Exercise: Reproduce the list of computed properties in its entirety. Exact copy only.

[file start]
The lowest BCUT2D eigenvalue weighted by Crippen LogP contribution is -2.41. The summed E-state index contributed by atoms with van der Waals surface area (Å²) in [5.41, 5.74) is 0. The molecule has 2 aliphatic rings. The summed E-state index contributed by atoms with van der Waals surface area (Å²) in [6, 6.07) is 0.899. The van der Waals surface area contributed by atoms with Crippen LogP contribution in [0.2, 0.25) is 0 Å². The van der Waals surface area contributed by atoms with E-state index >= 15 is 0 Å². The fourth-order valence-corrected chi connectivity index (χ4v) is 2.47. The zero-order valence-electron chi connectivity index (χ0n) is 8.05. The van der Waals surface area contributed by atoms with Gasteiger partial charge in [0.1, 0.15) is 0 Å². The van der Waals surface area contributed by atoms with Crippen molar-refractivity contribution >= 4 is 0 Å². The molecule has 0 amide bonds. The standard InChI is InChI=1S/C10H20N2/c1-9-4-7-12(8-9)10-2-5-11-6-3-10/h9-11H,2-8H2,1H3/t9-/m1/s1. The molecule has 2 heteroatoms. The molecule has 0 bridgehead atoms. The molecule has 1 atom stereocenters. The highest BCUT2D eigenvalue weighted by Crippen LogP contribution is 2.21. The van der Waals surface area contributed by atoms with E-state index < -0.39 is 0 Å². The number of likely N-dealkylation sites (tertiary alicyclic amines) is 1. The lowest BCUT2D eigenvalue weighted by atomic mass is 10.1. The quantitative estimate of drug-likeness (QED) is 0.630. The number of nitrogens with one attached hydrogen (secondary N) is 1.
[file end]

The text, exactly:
The lowest BCUT2D eigenvalue weighted by Crippen LogP contribution is -2.41. The summed E-state index contributed by atoms with van der Waals surface area (Å²) in [5.41, 5.74) is 0. The molecule has 2 aliphatic rings. The summed E-state index contributed by atoms with van der Waals surface area (Å²) in [6, 6.07) is 0.899. The van der Waals surface area contributed by atoms with Crippen LogP contribution in [0.2, 0.25) is 0 Å². The van der Waals surface area contributed by atoms with E-state index >= 15 is 0 Å². The fourth-order valence-corrected chi connectivity index (χ4v) is 2.47. The zero-order valence-electron chi connectivity index (χ0n) is 8.05. The van der Waals surface area contributed by atoms with Gasteiger partial charge in [0.1, 0.15) is 0 Å². The van der Waals surface area contributed by atoms with Crippen molar-refractivity contribution >= 4 is 0 Å². The molecule has 0 amide bonds. The standard InChI is InChI=1S/C10H20N2/c1-9-4-7-12(8-9)10-2-5-11-6-3-10/h9-11H,2-8H2,1H3/t9-/m1/s1. The molecule has 2 heteroatoms. The molecule has 0 bridgehead atoms. The molecule has 1 atom stereocenters. The highest BCUT2D eigenvalue weighted by Crippen LogP contribution is 2.21. The van der Waals surface area contributed by atoms with E-state index < -0.39 is 0 Å². The number of likely N-dealkylation sites (tertiary alicyclic amines) is 1. The lowest BCUT2D eigenvalue weighted by atomic mass is 10.1. The quantitative estimate of drug-likeness (QED) is 0.630. The number of nitrogens with one attached hydrogen (secondary N) is 1.